The former Tonnerre chief executive who blatantly refused to reveal whether Tonnerre players were involved in the match fixing process, however indicated he was now making public the information because Coton Sport refused to return the favor the following season when Tonnerre were in trouble. In terms of the outcome of the said match counting for the 14th day of the Super League and played in December 2014, Coton Sport won with a score of 4 goals to 1.
Source: Ebong Peter, "Tonnerre Kalara football club and Coton Sport involve in match fixing scandal ", 10 August 2015, Cameroon Concord, https://cameroon-concord.com/news/sports-and-games/item/3763-tonnerre-kalara-football-club-and-coton-sport-involve-in-match-fixing-scandal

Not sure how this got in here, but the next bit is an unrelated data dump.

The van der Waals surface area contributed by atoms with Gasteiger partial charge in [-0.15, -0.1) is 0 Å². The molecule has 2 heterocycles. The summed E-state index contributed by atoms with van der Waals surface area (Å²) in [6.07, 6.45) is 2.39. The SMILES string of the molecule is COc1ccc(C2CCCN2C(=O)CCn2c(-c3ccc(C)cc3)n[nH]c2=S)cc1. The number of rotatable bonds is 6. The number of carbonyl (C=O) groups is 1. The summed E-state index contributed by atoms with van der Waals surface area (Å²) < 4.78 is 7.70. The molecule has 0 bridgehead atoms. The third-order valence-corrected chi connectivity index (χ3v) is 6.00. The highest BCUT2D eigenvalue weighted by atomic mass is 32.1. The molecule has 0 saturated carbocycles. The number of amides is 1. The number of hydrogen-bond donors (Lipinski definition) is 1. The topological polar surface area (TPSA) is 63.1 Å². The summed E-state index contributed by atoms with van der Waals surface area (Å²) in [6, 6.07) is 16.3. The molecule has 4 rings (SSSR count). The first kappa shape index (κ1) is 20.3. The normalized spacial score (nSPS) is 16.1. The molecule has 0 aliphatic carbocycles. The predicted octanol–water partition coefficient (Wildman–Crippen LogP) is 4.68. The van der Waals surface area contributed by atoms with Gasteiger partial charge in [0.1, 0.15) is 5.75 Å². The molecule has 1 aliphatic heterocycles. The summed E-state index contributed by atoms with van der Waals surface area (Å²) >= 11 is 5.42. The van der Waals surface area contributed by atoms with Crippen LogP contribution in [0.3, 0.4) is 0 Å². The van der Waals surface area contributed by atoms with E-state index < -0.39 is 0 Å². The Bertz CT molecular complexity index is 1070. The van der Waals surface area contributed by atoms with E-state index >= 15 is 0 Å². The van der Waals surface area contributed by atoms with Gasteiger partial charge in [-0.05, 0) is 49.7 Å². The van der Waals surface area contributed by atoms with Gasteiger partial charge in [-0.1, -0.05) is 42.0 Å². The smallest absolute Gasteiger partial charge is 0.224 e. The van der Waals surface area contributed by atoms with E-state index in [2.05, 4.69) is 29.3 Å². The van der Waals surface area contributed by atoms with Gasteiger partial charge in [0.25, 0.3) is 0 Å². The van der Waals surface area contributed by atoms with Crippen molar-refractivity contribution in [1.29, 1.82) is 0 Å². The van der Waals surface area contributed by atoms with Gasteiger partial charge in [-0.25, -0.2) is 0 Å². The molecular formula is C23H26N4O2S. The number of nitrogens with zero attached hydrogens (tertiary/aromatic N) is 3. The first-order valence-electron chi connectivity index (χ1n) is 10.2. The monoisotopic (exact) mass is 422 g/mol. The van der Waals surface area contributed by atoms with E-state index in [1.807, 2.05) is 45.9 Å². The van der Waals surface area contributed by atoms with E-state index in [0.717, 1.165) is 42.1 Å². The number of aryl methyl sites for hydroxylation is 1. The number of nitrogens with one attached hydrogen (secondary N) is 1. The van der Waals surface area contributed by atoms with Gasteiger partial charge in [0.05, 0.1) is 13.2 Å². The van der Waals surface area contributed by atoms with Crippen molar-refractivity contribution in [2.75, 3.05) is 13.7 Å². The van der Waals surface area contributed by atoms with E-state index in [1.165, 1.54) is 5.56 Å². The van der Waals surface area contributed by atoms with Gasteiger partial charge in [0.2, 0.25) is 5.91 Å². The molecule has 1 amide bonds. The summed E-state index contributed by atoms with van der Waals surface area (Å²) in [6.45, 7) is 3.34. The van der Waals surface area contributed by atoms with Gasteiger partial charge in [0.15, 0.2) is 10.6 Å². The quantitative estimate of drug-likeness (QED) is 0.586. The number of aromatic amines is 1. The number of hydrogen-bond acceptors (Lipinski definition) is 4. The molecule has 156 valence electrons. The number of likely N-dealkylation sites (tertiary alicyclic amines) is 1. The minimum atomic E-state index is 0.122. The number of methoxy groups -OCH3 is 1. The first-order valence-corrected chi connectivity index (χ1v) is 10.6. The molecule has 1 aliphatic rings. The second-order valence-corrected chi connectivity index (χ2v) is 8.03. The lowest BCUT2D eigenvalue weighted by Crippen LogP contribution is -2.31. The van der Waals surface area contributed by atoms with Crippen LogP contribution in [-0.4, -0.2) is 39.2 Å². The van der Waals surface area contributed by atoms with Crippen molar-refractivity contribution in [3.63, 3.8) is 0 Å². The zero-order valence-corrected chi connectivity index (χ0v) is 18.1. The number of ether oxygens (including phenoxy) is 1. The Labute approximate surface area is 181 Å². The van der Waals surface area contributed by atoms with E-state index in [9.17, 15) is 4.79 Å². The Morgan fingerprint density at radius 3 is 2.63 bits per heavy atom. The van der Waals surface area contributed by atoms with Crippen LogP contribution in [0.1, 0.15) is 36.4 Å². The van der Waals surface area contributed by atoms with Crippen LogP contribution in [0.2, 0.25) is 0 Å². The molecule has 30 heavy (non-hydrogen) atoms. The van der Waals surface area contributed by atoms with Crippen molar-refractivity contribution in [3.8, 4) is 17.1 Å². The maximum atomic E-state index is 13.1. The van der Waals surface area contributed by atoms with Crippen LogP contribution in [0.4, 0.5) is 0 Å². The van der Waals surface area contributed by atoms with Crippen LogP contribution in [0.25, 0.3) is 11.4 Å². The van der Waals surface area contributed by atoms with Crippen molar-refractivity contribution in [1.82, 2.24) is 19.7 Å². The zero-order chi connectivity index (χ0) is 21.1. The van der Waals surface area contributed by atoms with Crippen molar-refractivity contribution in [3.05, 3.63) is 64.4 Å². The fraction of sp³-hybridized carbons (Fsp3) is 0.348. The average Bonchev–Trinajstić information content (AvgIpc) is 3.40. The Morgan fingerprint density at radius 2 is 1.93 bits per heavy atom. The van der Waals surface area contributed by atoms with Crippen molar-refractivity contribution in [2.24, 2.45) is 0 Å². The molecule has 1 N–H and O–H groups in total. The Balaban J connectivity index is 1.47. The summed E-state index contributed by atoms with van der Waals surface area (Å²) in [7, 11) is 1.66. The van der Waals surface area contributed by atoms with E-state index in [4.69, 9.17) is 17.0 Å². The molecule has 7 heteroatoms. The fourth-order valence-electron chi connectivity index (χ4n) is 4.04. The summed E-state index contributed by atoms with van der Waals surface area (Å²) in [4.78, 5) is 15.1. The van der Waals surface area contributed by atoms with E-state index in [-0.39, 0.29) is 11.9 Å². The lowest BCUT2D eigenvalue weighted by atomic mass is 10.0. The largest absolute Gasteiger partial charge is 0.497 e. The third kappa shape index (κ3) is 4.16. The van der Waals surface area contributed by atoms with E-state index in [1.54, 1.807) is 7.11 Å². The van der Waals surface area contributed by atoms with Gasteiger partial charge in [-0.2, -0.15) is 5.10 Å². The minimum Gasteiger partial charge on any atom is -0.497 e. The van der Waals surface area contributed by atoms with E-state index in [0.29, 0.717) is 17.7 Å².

President of Wa Africa united FC,Nana Kwabena Yiakwan II has accused his team manager Kofi Adams of fixing matches between Wa Africa United and Real Tamale United. Speaking to Agyenkwa FM in Techiman over the weekend, the controversial Nana Yiakwan said, "We lost to RTU by a lone goal in Damongo which is our home ground. I was reliably informed that my team manager took Monies from RTU in our GNBDOL match day 23 that was why I sacked him before our game against Tamale Utrecht". He did the same thing against Techiman City and I have reported it to the GFA. Meanwhile the team manager has denied all allegations levelled against him by the President. The Ghana Football Association Ethics committee will be meeting on Wednesday 12 August to investigate the allegations.